Dover Wilson informs us in a footnote that
we are to suppose Hamlet "hitting on" the Gonzago scheme while the First Player recites the Pyrrhus speech and that Shakespeare communicates this to us by means of an expository soliloquy, a soliloquy which recapitulates Hamlet's emotions as the Player's recitation proceeds. . . . Thus, though the soliloquy is actually uttered after the players have gone out, it is in effect a dramatic reflection of what has already taken place, and as such is an interesting example of one use of the soliloquy convention.(22)
The device the passage exemplifies is quite unusual, however, and more remarkable than Wilson's attempt to reabsorb it into convention suggests. This is not a case where Hamlet acts improvisationally (as when he alters the letters during his sea voyage), or where he acts on impulse and asks questions later (as when he stabs Polonius and then asks "Is it the King?"), though I think it is related to these. Here, on the contrary, the action actually precedes the conception on which it appears to have been based.
As Joseph Hunter noted in 1845, it is particularly the word "Hum" (584) that makes the problem here, since without it, "About, my brains," rather than referring to Hamlet's conception of the scheme itself, (which we are to understand occurred to him while he listened to the player's speech), might plausibly be construed as indicating that he is preparing himself for the task of writing the lines to be inserted into Gonzago -- in other words that it concerns the labor of composition rather than the originating conception -- and that the lines that follow are a recitation of what Hamlet has already determined.(23)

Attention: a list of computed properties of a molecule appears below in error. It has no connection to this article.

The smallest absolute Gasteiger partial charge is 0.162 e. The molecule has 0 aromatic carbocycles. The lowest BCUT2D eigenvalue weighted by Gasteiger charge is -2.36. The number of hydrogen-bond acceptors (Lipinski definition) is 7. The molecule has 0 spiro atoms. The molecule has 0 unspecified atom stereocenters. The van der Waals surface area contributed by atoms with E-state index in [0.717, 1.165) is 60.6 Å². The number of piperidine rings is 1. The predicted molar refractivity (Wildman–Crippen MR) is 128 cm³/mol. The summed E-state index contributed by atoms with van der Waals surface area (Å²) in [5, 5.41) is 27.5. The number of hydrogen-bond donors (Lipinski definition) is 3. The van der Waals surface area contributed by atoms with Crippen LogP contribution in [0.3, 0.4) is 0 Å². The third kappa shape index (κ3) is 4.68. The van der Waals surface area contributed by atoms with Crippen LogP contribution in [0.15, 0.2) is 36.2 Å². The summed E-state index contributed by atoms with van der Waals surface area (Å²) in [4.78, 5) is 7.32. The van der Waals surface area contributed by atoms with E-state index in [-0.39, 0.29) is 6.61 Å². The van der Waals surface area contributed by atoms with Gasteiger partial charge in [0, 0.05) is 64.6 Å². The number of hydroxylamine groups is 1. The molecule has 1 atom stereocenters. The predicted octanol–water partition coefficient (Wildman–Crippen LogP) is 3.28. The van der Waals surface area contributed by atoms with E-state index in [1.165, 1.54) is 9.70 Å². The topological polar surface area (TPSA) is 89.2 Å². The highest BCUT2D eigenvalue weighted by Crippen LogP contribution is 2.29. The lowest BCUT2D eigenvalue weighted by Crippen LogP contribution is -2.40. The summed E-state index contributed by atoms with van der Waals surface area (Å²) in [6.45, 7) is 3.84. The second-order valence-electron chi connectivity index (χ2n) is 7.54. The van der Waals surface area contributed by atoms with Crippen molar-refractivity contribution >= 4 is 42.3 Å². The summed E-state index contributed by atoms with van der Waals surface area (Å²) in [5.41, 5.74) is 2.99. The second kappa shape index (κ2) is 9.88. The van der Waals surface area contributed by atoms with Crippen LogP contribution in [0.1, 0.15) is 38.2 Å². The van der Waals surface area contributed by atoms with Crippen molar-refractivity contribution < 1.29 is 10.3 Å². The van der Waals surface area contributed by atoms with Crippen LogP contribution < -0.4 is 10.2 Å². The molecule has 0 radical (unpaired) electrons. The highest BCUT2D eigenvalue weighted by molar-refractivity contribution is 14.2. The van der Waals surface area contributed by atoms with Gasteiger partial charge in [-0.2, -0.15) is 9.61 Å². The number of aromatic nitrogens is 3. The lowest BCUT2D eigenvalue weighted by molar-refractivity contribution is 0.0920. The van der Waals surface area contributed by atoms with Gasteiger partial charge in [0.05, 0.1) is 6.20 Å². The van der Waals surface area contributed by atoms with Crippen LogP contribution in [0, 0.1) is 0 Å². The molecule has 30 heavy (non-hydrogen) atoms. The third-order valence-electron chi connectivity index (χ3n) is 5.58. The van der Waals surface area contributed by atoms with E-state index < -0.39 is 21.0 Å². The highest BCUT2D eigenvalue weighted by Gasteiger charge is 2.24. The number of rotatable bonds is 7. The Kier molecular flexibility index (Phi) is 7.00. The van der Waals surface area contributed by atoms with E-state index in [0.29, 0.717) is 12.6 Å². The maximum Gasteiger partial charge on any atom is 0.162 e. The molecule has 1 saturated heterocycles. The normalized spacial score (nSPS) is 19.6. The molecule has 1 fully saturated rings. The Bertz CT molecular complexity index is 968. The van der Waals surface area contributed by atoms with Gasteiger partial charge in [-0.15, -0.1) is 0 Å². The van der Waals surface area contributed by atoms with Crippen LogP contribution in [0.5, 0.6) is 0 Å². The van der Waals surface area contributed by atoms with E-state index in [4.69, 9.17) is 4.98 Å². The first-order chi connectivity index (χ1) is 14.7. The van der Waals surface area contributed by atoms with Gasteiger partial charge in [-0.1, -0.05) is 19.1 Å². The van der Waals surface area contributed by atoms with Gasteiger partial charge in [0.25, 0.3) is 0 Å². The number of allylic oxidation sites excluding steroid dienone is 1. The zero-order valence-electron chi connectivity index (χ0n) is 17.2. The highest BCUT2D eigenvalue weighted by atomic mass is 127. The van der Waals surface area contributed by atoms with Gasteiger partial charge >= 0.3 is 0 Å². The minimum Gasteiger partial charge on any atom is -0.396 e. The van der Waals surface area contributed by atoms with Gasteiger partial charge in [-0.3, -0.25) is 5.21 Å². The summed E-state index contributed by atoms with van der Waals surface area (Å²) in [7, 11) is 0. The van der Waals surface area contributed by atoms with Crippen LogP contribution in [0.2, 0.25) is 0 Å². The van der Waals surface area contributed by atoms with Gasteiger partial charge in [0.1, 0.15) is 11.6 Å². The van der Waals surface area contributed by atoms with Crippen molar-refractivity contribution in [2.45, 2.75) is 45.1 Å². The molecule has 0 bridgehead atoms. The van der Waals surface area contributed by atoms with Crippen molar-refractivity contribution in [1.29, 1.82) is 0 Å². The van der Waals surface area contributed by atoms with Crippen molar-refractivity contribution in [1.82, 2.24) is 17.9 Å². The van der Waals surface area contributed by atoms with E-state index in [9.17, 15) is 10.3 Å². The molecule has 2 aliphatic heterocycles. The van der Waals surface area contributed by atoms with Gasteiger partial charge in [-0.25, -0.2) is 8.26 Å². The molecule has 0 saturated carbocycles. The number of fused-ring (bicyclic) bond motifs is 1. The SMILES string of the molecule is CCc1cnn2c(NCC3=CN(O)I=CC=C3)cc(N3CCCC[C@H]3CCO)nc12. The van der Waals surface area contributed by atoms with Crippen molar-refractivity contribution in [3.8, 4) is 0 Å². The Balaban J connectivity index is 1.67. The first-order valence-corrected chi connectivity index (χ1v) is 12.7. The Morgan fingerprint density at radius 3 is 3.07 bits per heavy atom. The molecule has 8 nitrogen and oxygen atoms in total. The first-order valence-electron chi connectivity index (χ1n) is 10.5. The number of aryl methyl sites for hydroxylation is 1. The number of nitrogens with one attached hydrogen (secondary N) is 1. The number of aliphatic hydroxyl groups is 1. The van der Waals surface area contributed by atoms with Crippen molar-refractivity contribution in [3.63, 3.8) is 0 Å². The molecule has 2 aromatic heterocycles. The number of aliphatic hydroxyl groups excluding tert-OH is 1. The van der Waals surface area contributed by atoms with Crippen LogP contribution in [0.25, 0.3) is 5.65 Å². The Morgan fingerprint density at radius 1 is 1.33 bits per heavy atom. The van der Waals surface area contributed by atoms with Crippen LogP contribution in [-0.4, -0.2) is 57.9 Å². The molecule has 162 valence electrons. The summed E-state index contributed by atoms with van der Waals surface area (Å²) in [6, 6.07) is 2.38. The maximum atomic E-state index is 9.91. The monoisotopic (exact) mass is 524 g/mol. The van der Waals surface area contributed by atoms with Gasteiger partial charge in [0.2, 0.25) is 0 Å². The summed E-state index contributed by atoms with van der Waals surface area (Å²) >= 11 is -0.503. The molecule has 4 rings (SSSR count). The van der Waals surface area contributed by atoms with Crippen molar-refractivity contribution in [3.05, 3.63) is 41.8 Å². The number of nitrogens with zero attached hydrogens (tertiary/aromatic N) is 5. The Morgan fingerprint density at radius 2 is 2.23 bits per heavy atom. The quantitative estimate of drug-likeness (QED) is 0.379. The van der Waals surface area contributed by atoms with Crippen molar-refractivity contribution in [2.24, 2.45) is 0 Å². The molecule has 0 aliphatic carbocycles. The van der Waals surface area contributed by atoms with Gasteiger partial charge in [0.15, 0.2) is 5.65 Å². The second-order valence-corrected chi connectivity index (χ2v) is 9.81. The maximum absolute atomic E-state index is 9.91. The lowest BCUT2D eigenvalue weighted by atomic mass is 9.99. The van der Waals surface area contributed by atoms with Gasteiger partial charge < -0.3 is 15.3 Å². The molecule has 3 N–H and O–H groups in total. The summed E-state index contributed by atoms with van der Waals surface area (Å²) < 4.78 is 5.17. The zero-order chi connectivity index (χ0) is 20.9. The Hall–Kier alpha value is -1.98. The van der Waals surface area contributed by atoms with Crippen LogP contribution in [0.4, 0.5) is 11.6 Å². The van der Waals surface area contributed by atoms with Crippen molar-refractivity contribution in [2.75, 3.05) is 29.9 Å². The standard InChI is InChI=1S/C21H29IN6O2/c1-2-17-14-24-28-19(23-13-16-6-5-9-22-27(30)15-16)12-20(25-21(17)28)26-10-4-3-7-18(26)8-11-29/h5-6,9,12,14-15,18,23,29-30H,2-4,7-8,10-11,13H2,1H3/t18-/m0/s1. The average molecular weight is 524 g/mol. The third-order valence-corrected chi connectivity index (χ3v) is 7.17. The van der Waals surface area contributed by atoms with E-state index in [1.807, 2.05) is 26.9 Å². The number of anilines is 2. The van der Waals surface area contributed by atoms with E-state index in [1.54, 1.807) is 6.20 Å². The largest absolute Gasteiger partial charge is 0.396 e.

In short, the passage would be more consistent (or, rather, less problematic) if "Hum" weren't there; and in fact the word does not appear in either Q1 or F, both of which seem to be closer to what was acted than Q2 is.(24) The word may well have been removed from F in order to eliminate a problem likely to have been accentuated, rather than concealed, in performance; or, of course, it may simply have been dropped by accident.(25) But explanations of its absence in F don't explain its presence in Q2, as a mistake or as anything else. What can this presence tell us about the relation between the representation of action and the activity of composition? The textual crux represents, I think, an index to a conceptual crux, a critical moment precipitated by the activity of representing action.(26) Hunter remarks that "Hum" "ought not to be there, as it makes prospective what is evidently retrospective."(27) It is true that "Hum" seems to confuse the prospective and the retrospective, but I want to quibble with Hunter's claim that it therefore "makes prospective what is evidently retrospective," a claim based on his earlier remark that "this is evidently intended to be the first conception of the design to try the conscience of the King with the play." The givenness Hunter appeals to in "evidently" is the givenness of the dramatic mimesis of action; but the structure of action itself is organized by a similar entanglement of prospective and retrospective, since it is in retrospection that the prospective is constituted as such, that is, since the teleological structure of intentional action entails a retroactive element. To put it paradoxically, plans for the future can only be made as though after the fact, or rather after the act. "Hum" expresses in radical form the structure at the threshold of which are situated those instances, remarked earlier, where Hamlet acts spontaneously or impulsively. This inversion recalls Schutz's account of the phenomenology of internal time-consciousness in terms of a future perfect tense in which actions must be thought as already accomplished in order to be begun.(28) But whether or not such an inversion is accepted as a fact of consciousness, it is a common feature of Shakespearean representation.(29)